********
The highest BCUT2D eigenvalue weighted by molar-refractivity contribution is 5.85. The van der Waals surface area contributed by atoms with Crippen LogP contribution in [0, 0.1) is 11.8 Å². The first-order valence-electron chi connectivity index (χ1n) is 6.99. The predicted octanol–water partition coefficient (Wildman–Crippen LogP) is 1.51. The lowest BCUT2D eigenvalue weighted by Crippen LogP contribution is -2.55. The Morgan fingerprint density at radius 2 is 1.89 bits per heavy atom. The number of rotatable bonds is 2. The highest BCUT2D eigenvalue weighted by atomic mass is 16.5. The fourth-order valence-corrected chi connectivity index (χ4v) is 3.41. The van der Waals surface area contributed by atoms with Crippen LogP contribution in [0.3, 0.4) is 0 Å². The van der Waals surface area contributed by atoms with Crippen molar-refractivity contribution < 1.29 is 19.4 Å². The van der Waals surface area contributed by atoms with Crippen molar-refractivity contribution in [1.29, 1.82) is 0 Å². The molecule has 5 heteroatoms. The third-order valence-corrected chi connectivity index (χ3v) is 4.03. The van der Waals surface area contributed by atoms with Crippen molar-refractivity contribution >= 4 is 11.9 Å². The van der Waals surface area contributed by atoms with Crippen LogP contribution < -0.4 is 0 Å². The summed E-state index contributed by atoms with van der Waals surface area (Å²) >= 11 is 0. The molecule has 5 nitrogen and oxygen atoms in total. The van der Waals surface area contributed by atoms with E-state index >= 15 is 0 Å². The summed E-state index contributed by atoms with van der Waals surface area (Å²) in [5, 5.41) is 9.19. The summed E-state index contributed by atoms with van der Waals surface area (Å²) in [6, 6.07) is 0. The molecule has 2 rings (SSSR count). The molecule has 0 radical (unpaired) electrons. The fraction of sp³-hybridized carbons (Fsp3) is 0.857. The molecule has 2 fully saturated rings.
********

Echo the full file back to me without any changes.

The highest BCUT2D eigenvalue weighted by molar-refractivity contribution is 5.85. The van der Waals surface area contributed by atoms with Crippen LogP contribution in [0, 0.1) is 11.8 Å². The first-order valence-electron chi connectivity index (χ1n) is 6.99. The predicted octanol–water partition coefficient (Wildman–Crippen LogP) is 1.51. The lowest BCUT2D eigenvalue weighted by Crippen LogP contribution is -2.55. The Morgan fingerprint density at radius 2 is 1.89 bits per heavy atom. The number of rotatable bonds is 2. The highest BCUT2D eigenvalue weighted by atomic mass is 16.5. The fourth-order valence-corrected chi connectivity index (χ4v) is 3.41. The van der Waals surface area contributed by atoms with Crippen LogP contribution in [0.3, 0.4) is 0 Å². The van der Waals surface area contributed by atoms with Crippen molar-refractivity contribution < 1.29 is 19.4 Å². The van der Waals surface area contributed by atoms with Crippen molar-refractivity contribution in [1.29, 1.82) is 0 Å². The molecule has 5 heteroatoms. The third-order valence-corrected chi connectivity index (χ3v) is 4.03. The van der Waals surface area contributed by atoms with Crippen molar-refractivity contribution >= 4 is 11.9 Å². The van der Waals surface area contributed by atoms with Crippen LogP contribution < -0.4 is 0 Å². The summed E-state index contributed by atoms with van der Waals surface area (Å²) >= 11 is 0. The molecule has 5 nitrogen and oxygen atoms in total. The van der Waals surface area contributed by atoms with E-state index >= 15 is 0 Å². The summed E-state index contributed by atoms with van der Waals surface area (Å²) in [5, 5.41) is 9.19. The summed E-state index contributed by atoms with van der Waals surface area (Å²) in [6, 6.07) is 0. The molecule has 2 rings (SSSR count). The molecule has 0 radical (unpaired) electrons. The fraction of sp³-hybridized carbons (Fsp3) is 0.857. The molecule has 2 fully saturated rings.